Daniel Klaidman of The Daily Beast reports that the White House will soon take the power to launch lethal drone strikes away from the CIA and make the program the exclusive domain of the Defense Department. Because the military and intelligence services operate under a different set of rules, the move would consolidate all drone operations under a single command and a single set of procedure. It could also (potentially) add new layers of transparency and accountability to what has become one of the government's most controversial operations.

The shift may not change much in the real world of missile strikes and terrorist hunting, as drones will continue to be a major tool in the U.S. arsenal. However, it could signal a major shift in the legal and diplomatic basis for the program. For example, one of the most important distinctions between CIA operations and military ones is the difference between "covert" and "clandestine." The military can keep its "clandestine" activities classified or secret—like say a SEAL team raid to kill a wanted terrorist. But if Congress or a judge asks, they can't pretend they didn't happen. The CIA, on the other hand, is allowed to declare certain missions to be  "covert." (Like say, sneaking American citizens out of a hostile country.) That means that, legally, they can deny that program even exists, shielding those responsible from accountability and hiding them from the public.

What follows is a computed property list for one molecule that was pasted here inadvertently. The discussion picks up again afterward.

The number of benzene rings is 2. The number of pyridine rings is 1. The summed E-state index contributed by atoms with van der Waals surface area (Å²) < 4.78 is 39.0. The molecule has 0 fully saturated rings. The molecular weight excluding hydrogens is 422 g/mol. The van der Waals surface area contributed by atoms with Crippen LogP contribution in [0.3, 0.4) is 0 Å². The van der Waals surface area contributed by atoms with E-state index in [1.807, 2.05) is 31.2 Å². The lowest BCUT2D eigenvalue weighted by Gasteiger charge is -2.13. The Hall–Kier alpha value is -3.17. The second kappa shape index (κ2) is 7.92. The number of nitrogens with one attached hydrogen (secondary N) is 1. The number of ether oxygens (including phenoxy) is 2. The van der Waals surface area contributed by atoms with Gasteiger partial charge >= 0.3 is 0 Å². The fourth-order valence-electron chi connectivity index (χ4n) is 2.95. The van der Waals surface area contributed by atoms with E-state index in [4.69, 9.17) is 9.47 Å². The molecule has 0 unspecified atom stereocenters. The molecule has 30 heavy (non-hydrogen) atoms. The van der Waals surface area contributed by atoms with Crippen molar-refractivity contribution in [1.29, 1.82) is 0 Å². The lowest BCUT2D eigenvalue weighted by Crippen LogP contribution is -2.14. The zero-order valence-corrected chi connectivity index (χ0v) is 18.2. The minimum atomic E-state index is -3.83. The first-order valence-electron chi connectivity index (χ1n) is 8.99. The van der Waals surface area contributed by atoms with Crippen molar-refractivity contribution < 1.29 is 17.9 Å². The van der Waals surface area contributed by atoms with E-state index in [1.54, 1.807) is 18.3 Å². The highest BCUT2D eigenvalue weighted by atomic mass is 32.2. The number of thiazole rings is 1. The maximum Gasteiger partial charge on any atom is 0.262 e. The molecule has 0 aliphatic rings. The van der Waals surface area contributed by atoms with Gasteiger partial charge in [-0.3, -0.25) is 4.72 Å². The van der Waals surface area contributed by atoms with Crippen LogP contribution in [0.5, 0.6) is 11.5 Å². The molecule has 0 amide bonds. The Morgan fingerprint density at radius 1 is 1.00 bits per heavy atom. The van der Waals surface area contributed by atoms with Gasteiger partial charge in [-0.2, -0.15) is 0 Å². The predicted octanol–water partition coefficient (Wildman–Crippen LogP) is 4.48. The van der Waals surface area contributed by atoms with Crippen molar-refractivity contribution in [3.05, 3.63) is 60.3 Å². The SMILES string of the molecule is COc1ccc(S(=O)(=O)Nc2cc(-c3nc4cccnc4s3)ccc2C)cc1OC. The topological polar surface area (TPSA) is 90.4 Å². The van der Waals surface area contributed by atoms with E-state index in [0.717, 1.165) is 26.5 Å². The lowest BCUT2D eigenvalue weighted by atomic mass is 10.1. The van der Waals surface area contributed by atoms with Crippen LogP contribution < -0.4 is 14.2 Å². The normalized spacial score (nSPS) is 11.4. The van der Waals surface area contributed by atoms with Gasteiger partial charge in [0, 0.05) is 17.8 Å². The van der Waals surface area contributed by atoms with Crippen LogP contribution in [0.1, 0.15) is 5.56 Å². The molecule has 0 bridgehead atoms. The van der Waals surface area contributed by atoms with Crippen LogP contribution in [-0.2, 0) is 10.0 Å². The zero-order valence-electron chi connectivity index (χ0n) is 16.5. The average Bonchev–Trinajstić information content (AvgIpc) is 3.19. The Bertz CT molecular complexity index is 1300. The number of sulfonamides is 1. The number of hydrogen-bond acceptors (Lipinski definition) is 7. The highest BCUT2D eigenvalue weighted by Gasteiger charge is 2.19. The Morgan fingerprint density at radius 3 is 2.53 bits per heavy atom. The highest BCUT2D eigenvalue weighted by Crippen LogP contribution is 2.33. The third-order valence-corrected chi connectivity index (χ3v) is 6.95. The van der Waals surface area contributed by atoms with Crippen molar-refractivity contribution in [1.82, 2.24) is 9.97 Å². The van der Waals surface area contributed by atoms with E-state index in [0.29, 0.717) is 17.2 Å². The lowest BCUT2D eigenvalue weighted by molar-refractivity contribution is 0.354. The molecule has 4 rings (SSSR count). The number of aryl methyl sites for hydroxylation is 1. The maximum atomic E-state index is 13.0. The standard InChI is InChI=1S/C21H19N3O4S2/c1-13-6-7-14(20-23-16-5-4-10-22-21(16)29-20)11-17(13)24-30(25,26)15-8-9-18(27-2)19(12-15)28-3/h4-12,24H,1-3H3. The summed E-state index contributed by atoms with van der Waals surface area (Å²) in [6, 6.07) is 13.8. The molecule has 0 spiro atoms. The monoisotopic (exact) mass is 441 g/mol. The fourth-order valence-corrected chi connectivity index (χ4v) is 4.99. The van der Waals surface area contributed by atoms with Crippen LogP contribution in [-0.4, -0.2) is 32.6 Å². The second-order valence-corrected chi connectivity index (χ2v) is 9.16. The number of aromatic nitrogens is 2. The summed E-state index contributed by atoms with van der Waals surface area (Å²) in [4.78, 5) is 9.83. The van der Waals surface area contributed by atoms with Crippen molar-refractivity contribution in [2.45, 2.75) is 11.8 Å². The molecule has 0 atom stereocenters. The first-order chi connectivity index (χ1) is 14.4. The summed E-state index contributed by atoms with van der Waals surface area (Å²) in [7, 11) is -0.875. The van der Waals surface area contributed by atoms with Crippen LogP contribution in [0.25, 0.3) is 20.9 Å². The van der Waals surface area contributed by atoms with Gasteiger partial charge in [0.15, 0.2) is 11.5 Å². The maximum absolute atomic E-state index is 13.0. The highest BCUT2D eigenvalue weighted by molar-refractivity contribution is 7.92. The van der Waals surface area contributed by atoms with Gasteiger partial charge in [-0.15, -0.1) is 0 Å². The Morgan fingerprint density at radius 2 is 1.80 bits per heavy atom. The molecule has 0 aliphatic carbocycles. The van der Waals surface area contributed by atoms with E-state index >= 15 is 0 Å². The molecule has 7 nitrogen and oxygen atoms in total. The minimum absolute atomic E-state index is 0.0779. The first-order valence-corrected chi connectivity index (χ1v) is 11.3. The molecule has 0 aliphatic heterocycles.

That extra layer of accountbility matters a lot when making life or death decisions. Currently, the CIA has the power to decide on its own if a terorist is going to be targeted, and in certain circumstances can carry out an attack without further authorization. The most notable exception is Pakistan, where the Armed Forces require presidential authorization to carry out a mission within its borders, but the CIA doesn't.

 

As far back as last fall it was reported that John Brennan, who was then the President's chief counterterrorism advisor, was already looking to consolidate drone operations under the umbrella of Pentagon, believing that the military was better suited to handle armed drone operations. He seemed to be growing more uncomfortable with the idea of the Central Intelligence Agency morphing from a spy outfit into a lethal fighting force, especially one that decides on its own who deserves the "lethal" part. Meanwhile, the Defense Department has much stricter requirements that must be met before carrying out a military operation in a foreign country, the White House and Congress have more power over generals (and their budgets) than they do secret agents, and international law and diplomacy helps to keep uniformed soliders on a tighter leash.

It's interesting to see that even though Brennan is now in charge of the CIA he hasn't changed his mind about dumping drones from his portfolio, and is legitimately committed to seeing the agency focus more on its spying roots. Giving the power to strike overseas solely to the president may not ease everyone's fears about the drone program, but at least it makes it slightly easier to keep an eye on it.